“Ram ram! I have migrating from Uttar Pradesh in 1985 in search of livelihood. I came to Ahmedabad. I have been working with wood from childhood as that is our family craft.” Sanjay, the designer at MORALFIBRE said, “Ramratan analyzed the ongoing demand of block printed fabrics at that time and decided to translate all his skill of wood carving in block making. He decided to work as a background artist in textile where the hand carved wooden blocks are not seen but the printed designs do!! His career used to flourish in those days.”


block carving 1



After 30 years of textile advancement this hidden artisan’s work was at risk.  Ramratan came up with a totally dynamic approach to wood carving.  Putting aside his traditional motifs and patterns and with the help of designers, he now carves contemporary blocks such as Ant, Tortoise, Tiger and Elephant!










block carving 2






5 Printer’s story

Tahirbhai the block printer

Tahirbhai the block printer

I am Tahirbhai. Salaam Alaikum!

I hail from five-generation block printer’s family from Rajasthan. May be more but we do not have more concrete evidence of our family history!! My whole extended family is in this craft.


About fifteen years ago I moved to Ahmedabad, Gujarat to expand our work and try my luck. Ahmedabad is also a large printing hub of India. I moved to my uncle’s printing workshop based here. I took some time to understand the different taste in print design, colours etc here. We used to work on export orders only while here there is a huge local market. Also the way of working: doing business was very different. After some time I started on my own. My expertise is in hand block printing. For hand screen-printing orders, I work with another printing unit.


Last year we had to close our hand block-printing unit. The orders were slowing down. I was not sure whether to continue with hand block printing or to move to hand screen-printing?! Moralfibre got in touch with us just around that time and they were interested only in hand block printing!! With orders coming in from them, I opened my hand block-printing unit again. I have a collection of over 5000 blocks and I want to continue with this beautiful craft.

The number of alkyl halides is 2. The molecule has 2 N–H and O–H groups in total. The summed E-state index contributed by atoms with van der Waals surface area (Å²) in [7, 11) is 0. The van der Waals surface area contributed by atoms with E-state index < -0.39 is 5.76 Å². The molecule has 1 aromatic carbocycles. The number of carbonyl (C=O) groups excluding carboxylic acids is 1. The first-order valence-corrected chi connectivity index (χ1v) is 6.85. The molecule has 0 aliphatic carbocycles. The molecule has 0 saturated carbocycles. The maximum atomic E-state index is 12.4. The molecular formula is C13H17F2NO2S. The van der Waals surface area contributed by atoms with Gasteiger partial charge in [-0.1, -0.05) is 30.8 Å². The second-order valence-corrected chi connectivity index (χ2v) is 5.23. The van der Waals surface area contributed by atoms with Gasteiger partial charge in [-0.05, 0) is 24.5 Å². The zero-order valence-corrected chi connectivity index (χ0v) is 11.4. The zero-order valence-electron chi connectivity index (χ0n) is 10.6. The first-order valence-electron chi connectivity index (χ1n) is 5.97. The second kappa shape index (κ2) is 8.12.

Block printing the elephants

Block printing the elephants

elephant outlines

elephant outlines






Hi I’m Jo, the founder of Where Does It Come From? – the clothing business that brings you ethical and traceable clothes.    Currently based in Ipswich, Suffolk (UK) we work closely with our partners in India to create and develop the designs to ensure that the wonderful fabrics are made into garments that will work for you and your children.  We hope that finding out about how your clothes were made and the people who made them will make you love them just a little bit more…..

From idea to business launch took two years, with launch happening in June 2014.  You can read more in our Blog section, including newspaper and radio coverage. It’s been wonderful to be acknowledged for our work – 2015 brought us 3rd place in the ‘Greenest Product’ category at the Suffolk Green Awards as well as being selected as a Green 100 business – the top 100 ethical businesses in East Anglia.

Thank you so much for buying from us – the more we sell the more difference we can make.  We have lots of plans for new designs, new partners and new projects so stick with us and together we can change the world!